Since hunting and fishing are such a huge part of my life, so is my dedication to bettering myself at both. My pursuit of knowledge has lead me to realize that, it’s not always easy to get the answers I am looking for.  I wanted a place where I can find helpful tips and information as well as somewhere that I can connect with real people in the actual areas where I hunt and fish.

From this, Wild Guide was born. I want to create a community where people new to the sports and seasoned veterans alike can connect with one another, share and learn from each other. I believe that safe, ethical hunting demands a constant pursuit of knowledge and learning, and my desire is for Wild Guide to be your safe and trusted source of this information.

Innovative Trail Camera Software

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Collecting data from your trail cameras, measuring the results and using them to determine when and where to hunt can often be overwhelming. Wild Guide has discovered a powerful new tool to make this process a snap. W.I.S.E. is a computer software that takes the guess work out of the process and puts you on your prey.

WISE Trail Camera Software: Unlease Your Camera

What you can do with your trail camera images

Match it with historical weather data

Suggest a stand to hunt based on forecast

  • “Stand Suggestion” feature that combines the weather with past activity data to suggest which stand to hunt based on upcoming forecast
  • Pattern individual deer with the W.I.S.E. tagging feature
  • Ability to >roll up data to enhance accuracy of patterning deer activity

Save reports

    that you want to use at a future time

Other awesome features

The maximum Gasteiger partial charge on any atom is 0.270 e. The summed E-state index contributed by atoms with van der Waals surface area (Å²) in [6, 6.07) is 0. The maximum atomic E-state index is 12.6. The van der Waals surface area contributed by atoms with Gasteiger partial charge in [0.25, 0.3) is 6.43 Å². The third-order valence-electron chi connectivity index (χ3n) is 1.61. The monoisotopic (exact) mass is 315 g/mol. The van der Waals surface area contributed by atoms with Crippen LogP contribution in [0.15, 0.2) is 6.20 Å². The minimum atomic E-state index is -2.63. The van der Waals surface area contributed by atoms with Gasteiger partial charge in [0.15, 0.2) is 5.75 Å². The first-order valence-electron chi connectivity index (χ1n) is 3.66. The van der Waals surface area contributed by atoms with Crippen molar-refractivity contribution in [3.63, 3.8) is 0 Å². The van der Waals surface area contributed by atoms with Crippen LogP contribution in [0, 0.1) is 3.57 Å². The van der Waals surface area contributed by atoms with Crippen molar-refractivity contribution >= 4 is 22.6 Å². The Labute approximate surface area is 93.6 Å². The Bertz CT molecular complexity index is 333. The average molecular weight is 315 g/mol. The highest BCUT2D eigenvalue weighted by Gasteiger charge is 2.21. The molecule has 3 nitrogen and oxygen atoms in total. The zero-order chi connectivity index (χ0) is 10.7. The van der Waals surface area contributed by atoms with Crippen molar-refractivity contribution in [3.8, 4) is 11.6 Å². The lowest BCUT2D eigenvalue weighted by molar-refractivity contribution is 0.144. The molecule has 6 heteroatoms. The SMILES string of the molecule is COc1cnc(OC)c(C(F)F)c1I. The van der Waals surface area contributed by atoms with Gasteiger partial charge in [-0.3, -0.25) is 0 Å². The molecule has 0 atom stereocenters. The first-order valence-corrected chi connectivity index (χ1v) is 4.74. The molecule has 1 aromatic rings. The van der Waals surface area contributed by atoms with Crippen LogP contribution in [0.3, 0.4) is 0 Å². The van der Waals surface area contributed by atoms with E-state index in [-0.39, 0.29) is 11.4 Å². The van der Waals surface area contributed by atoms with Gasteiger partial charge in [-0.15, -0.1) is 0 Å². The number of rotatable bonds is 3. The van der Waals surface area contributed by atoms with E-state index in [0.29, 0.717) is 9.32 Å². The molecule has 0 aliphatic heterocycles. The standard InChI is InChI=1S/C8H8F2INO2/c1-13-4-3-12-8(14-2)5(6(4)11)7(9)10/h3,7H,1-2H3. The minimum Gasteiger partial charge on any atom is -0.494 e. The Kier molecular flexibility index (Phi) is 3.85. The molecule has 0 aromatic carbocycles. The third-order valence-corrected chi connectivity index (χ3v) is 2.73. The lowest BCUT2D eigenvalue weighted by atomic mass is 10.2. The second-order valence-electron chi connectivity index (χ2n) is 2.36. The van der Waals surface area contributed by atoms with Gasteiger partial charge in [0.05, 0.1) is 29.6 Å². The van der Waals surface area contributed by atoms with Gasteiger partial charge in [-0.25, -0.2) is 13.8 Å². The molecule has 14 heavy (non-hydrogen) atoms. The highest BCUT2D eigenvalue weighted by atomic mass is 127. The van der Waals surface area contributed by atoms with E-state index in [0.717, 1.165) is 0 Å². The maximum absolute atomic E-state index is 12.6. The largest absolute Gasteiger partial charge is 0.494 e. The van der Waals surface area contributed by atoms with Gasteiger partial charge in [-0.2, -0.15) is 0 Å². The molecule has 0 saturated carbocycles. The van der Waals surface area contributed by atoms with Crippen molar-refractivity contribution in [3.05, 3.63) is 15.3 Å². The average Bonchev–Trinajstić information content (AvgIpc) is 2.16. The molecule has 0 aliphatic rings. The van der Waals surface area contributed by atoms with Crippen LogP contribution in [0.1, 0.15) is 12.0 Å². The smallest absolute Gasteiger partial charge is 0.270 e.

To download the W.I.S.E trail camera software and try it out for yourself, click here.

BROWNINGSHOP Browning Spec Ops 8MP Trail Camera

from: BrowningShop.com

White-Tailed Learning Curves

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White-tailed learning curves, those “learn by doing it wrong” moments that all hunters want to forget. But it’s important to remember and learn from them.


The white-tailed deer. For 2 seasons, pursuit of this beautiful and gracefully elusive beast has left me empty handed and my freezer wanting. Such wanting is what has inspired this website, and surprisingly, what keeps me motivated to head back out each season to brave frigid temperatures in search of that trophy buck.

While I have not yet had the honour of harvesting my first deer, the 2 seasons under wing have not been a total loss. The amount I have learned from my failures has given me more confidence than ever for the 2015 season.

I strongly believe that it is important to learn through doing and often failing. I also believe that our experiences are not only invaluable to us but to others as well which is why I want to share mine here with you. So here is some of what I have learned so far by doing things the wrong way.